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As readers, we are always curious about the inspiration behind the stories we love—not just the big ideas, but the details, too. This curiosity is what prompted us to ask about the people, places, and things that authors borrowed from real life to build their fictional worlds and deepen their characters’ journeys.
For many kids, summer is synonymous with baseball, and Derby Christmas Clark is no exception. Derby’s family spends the year on the road in their Rambler but returns to Ridge Creek, Virginia every summer for the minor-league baseball season and a chance to find something like home.
A Rambler Steals Home takes place entirely during summer, so we thought it was the perfect time to ask author Carter Higgins to share with us how a specific person, place, and thing inspired her debut novel. Here’s what Carter had to say.
The enchanting thing about making up stories is not knowing whether they came from a place of truth or some kind of dream. Here’s one that I think is true, and yet I’m not entirely sure. It lives in that fuzzy space where memory and wishes collide.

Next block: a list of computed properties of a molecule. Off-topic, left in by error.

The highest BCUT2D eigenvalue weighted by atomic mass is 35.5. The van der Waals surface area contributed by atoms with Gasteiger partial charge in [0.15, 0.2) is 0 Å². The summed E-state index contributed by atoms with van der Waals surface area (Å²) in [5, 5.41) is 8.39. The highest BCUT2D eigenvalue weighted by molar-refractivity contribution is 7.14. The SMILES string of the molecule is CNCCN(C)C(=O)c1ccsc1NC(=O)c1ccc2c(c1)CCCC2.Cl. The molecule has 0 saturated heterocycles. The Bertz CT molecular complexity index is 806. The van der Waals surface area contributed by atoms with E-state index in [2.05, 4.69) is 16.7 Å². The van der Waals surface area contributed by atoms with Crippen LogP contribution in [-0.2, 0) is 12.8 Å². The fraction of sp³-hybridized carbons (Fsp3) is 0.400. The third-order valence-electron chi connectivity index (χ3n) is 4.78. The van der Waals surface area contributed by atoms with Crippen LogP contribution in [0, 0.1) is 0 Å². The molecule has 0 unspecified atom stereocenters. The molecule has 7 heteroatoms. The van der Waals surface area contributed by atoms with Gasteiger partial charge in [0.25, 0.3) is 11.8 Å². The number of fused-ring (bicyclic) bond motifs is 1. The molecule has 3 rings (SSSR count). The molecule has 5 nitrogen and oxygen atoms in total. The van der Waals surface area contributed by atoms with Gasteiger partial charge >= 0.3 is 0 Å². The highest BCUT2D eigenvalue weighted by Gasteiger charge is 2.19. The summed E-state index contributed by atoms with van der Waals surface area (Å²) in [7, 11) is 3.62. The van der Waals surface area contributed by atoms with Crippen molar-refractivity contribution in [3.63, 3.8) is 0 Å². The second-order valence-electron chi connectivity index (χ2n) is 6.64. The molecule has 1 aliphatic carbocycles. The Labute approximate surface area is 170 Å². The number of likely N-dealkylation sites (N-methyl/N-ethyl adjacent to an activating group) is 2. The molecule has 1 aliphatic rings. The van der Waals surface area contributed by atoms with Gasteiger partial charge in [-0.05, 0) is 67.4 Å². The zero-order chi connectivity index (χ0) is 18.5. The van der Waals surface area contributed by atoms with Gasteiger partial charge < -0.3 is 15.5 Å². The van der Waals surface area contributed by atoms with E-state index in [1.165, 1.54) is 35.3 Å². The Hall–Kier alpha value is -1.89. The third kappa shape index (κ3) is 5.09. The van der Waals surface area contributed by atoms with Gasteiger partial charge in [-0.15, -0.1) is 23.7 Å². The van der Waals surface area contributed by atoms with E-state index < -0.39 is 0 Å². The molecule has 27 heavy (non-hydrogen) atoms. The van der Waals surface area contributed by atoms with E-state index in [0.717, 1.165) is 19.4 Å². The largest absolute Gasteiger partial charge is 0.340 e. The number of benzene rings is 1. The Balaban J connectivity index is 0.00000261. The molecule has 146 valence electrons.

My grandmother is made up of songbirds and confetti and warm blankets. She’s a card in a cornfield. And once upon a time I heard that her brother-in-law called her Christmas.
I don’t know if this is true. But it feels like a wonderfully true place to begin a story.
A Rambler Steals Home is the story of Derby Christmas Clark. Derby didn’t ask for these names, but she carries the moniker of a contest that is all about fierce and smack and swinging as well as the legacy of a real-life sparkle. I think she’s worthy of both.
A baseball story isn’t a baseball story without a home team. I grew up in Richmond, Virginia, which was home to the greatest minor league stadium on the planet. Now that I’m a grownup, I’ve read stories about its rushed construction, uncomfortable bench-style seating, and leaks in the concourse.
I don’t remember any of that.
I remember salty soft pretzels and cutting up cups to make noisemakers and judging the length of the summer by the time on the scoreboard as the sun set. I remember foul balls and autographs and soft serve in a plastic hat.
I remember my family, every night.
You can’t write a good story without having good stories in your soul. Human beings are story sharers. We always have been.
When I was eighteen and heading off to college, I had no idea that I would become a librarian or an author. And yet, I knew that the best way to end one life chapter was to give a book. I knew that banjos and board games make perfectly fine parties. And I knew that if someone refused to like my choice of hat, I could just wave good-bye.
I still picture that blue car sputtering when I see a car on the side of the freeway. I still worry for the cannon-dog at the big dog party. I still dream of house boats.
Stories take hold. I hope you hold mine.